home jobs contact us
Our Clients:
Browse by Sport
Find us on ASAP sports on Facebook ASAP sports on Twitter
ASAP Sports RSS Subscribe to RSS
Click to go to
ASAP Sports e-Brochure View our


February 22, 2013

Ian Poulter


DOUG MILNE:  Ian Poulter, welcome back, another solid day, this time in the form of a 3 & 1 victory over Bo Van Pelt in the second round of the Accenture Match Play.  Just some comments on the match.
IAN POULTER:  It was always going to be a difficult match playing Bo.  I played the type of golf that's going to be tough to beat.  I had seven birdies, no bogeys, and when you play like that, then‑‑ and you don't give your opponent anything, then obviously it's going to be a tough day for him.  So I'm very pleased how I took some of the mistakes from yesterday away and kept it a very clean card.

Q.  How much do you look forward to this tournament when the year starts?  Do you kind of circle it in your mind because it is match play and you've been so successful here before?
IAN POULTER:  I wouldn't say I look forward to it any more than I do any of the majors or other WGCs.  Obviously my record in match play is pretty good.  You come here knowing that if you play six great matches, you're going to be in a really good position.  I think it's an opportunity, certainly the way the draw is done, where if you get through a good chunk of matches, then obviously it potentially could be slightly easier to win a match play event than what it might be a stroke play.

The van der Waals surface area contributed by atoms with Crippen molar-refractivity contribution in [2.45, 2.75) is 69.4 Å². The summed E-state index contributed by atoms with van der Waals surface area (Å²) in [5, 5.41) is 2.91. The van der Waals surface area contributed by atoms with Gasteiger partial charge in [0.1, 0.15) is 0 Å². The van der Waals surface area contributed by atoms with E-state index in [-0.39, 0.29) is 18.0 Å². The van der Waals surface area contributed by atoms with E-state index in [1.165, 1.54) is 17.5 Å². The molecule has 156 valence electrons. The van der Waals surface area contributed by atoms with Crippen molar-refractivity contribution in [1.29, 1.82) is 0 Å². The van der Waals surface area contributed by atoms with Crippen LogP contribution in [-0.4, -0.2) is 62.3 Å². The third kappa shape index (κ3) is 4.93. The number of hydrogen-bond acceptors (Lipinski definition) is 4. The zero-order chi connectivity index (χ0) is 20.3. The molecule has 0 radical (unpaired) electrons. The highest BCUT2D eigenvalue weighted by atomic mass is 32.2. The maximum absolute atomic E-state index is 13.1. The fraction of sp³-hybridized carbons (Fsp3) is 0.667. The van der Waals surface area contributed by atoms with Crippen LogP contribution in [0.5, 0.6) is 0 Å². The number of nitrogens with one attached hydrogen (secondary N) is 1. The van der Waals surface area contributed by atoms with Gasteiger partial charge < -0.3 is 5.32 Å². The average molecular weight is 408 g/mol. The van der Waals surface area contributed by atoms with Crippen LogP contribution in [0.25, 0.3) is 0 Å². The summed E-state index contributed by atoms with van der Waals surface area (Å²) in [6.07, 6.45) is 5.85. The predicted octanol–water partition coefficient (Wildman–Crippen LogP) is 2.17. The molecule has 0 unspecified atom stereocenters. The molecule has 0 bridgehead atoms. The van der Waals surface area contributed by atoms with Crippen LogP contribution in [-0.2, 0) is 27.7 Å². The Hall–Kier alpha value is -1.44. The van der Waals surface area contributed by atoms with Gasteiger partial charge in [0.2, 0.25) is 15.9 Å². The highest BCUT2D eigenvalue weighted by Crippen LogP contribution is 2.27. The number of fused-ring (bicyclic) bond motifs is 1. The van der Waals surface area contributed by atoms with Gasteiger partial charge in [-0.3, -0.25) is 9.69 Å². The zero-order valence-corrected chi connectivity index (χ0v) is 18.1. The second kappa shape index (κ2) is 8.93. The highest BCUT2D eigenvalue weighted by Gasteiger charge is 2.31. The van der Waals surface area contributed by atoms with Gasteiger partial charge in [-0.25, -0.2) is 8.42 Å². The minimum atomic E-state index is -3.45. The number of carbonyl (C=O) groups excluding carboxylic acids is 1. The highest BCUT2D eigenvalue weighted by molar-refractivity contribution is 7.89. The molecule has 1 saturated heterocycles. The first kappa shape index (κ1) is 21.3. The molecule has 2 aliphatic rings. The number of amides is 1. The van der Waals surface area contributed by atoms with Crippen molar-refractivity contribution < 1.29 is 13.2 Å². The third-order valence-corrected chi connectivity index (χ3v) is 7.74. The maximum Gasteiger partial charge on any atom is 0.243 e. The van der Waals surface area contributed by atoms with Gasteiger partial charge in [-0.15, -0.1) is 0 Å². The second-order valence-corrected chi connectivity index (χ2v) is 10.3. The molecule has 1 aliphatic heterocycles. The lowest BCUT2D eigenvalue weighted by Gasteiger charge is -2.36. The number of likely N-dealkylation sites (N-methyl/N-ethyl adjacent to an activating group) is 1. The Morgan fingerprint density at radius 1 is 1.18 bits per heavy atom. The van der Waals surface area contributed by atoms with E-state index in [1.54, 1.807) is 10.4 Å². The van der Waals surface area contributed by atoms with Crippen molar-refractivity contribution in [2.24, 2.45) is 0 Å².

Q.  You looked so confident out there.  Seeing as this is basically your first time over here, did you expect to be in this good a shape?
IAN POULTER:  Yes, I did, just because of the work I had done in those six weeks off.  And obviously it was always risky, I guess, from the outside looking in, when someone takes six weeks off and comes into this field, I guess, unprepared is what some people would perceive it to be.
I think I'm probably more prepared than I've ever been.  The work I've done in the off‑season, the equipment change, changing new shafts in all my irons, knocking out a 5‑wood out of the bag and putting in an extra wedge in the gap that I had, picking up four miles an hour of ball speed on the driver, I couldn't be any happier coming into this week.
I even said to Terry on the course today, even when we was 2‑up, the stuff that I'd seen in the first round and after nine holes of today's round, I'm really happy.  I mean, I couldn't be any happier how I've struck it, how the ball flight has been, my yardages, the gap difference that there's been in my wedges.  If I got beat today, I'd still be walking away today thinking that I've made an improvement from where I was six months ago, and that's good.
So I said to Terry, whatever happens from today in, I know we've done some great work in the off‑season and I'm more prepared than I ever have been, so let's just go out and have some fun.

Q.  I was going to ask you if you had found some extra yards off the tee.  What does four miles an hour‑‑